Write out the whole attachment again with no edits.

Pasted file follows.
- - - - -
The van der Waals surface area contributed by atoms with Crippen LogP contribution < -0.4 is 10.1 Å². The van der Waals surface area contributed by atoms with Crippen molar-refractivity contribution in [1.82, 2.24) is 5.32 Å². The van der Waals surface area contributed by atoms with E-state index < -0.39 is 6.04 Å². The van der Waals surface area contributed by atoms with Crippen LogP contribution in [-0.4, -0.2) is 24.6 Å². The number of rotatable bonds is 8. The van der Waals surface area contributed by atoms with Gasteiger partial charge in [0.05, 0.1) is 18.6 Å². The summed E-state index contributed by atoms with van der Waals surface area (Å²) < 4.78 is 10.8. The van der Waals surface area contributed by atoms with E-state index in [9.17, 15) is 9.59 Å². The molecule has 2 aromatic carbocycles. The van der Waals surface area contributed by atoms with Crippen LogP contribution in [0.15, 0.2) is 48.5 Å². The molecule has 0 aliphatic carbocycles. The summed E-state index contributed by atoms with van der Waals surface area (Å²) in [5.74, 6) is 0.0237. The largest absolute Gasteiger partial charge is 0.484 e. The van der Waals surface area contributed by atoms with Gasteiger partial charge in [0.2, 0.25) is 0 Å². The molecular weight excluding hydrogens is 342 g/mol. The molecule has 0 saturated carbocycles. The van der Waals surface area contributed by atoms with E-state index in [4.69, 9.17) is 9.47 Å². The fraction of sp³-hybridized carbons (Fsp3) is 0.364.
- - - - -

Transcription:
The van der Waals surface area contributed by atoms with Crippen LogP contribution < -0.4 is 10.1 Å². The van der Waals surface area contributed by atoms with Crippen molar-refractivity contribution in [1.82, 2.24) is 5.32 Å². The van der Waals surface area contributed by atoms with E-state index < -0.39 is 6.04 Å². The van der Waals surface area contributed by atoms with Crippen LogP contribution in [-0.4, -0.2) is 24.6 Å². The number of rotatable bonds is 8. The van der Waals surface area contributed by atoms with Gasteiger partial charge in [0.05, 0.1) is 18.6 Å². The summed E-state index contributed by atoms with van der Waals surface area (Å²) < 4.78 is 10.8. The van der Waals surface area contributed by atoms with E-state index in [9.17, 15) is 9.59 Å². The molecule has 2 aromatic carbocycles. The van der Waals surface area contributed by atoms with Crippen LogP contribution in [0.15, 0.2) is 48.5 Å². The molecule has 0 aliphatic carbocycles. The summed E-state index contributed by atoms with van der Waals surface area (Å²) in [5.74, 6) is 0.0237. The largest absolute Gasteiger partial charge is 0.484 e. The van der Waals surface area contributed by atoms with Gasteiger partial charge in [0.2, 0.25) is 0 Å². The molecular weight excluding hydrogens is 342 g/mol. The molecule has 0 saturated carbocycles. The van der Waals surface area contributed by atoms with E-state index in [4.69, 9.17) is 9.47 Å². The fraction of sp³-hybridized carbons (Fsp3) is 0.364.